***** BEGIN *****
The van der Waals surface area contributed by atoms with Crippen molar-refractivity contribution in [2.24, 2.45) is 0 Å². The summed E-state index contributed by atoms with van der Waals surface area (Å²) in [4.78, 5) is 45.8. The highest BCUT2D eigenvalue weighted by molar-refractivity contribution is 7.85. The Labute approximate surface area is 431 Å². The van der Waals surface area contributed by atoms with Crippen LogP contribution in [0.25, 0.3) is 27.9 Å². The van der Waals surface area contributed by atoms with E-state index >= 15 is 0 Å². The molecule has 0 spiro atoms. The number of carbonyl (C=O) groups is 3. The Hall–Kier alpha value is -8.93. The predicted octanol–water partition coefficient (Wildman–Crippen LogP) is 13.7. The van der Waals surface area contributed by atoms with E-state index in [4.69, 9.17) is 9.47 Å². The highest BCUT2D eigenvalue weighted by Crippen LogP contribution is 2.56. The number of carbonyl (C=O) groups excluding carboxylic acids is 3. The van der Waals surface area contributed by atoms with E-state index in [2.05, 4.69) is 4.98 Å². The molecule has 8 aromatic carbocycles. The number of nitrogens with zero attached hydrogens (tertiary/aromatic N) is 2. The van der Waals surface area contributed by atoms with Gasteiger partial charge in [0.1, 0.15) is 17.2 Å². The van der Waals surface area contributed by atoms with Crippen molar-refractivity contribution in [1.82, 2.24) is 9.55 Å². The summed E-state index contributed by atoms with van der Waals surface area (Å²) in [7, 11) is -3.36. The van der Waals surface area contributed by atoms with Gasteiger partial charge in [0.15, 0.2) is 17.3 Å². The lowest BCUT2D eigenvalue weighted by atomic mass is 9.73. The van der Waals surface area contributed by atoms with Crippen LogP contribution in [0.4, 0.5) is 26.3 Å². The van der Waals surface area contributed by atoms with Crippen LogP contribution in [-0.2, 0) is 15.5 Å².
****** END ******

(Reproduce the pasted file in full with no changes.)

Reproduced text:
The van der Waals surface area contributed by atoms with Crippen molar-refractivity contribution in [2.24, 2.45) is 0 Å². The summed E-state index contributed by atoms with van der Waals surface area (Å²) in [4.78, 5) is 45.8. The highest BCUT2D eigenvalue weighted by molar-refractivity contribution is 7.85. The Labute approximate surface area is 431 Å². The van der Waals surface area contributed by atoms with Crippen LogP contribution in [0.25, 0.3) is 27.9 Å². The van der Waals surface area contributed by atoms with E-state index >= 15 is 0 Å². The molecule has 0 spiro atoms. The number of carbonyl (C=O) groups is 3. The Hall–Kier alpha value is -8.93. The predicted octanol–water partition coefficient (Wildman–Crippen LogP) is 13.7. The van der Waals surface area contributed by atoms with E-state index in [4.69, 9.17) is 9.47 Å². The highest BCUT2D eigenvalue weighted by Crippen LogP contribution is 2.56. The number of carbonyl (C=O) groups excluding carboxylic acids is 3. The van der Waals surface area contributed by atoms with E-state index in [2.05, 4.69) is 4.98 Å². The molecule has 8 aromatic carbocycles. The number of nitrogens with zero attached hydrogens (tertiary/aromatic N) is 2. The van der Waals surface area contributed by atoms with Gasteiger partial charge in [0.1, 0.15) is 17.2 Å². The van der Waals surface area contributed by atoms with Crippen molar-refractivity contribution in [1.82, 2.24) is 9.55 Å². The summed E-state index contributed by atoms with van der Waals surface area (Å²) in [7, 11) is -3.36. The van der Waals surface area contributed by atoms with Gasteiger partial charge in [0.15, 0.2) is 17.3 Å². The lowest BCUT2D eigenvalue weighted by atomic mass is 9.73. The van der Waals surface area contributed by atoms with Crippen LogP contribution in [0.4, 0.5) is 26.3 Å². The van der Waals surface area contributed by atoms with Crippen LogP contribution in [-0.2, 0) is 15.5 Å².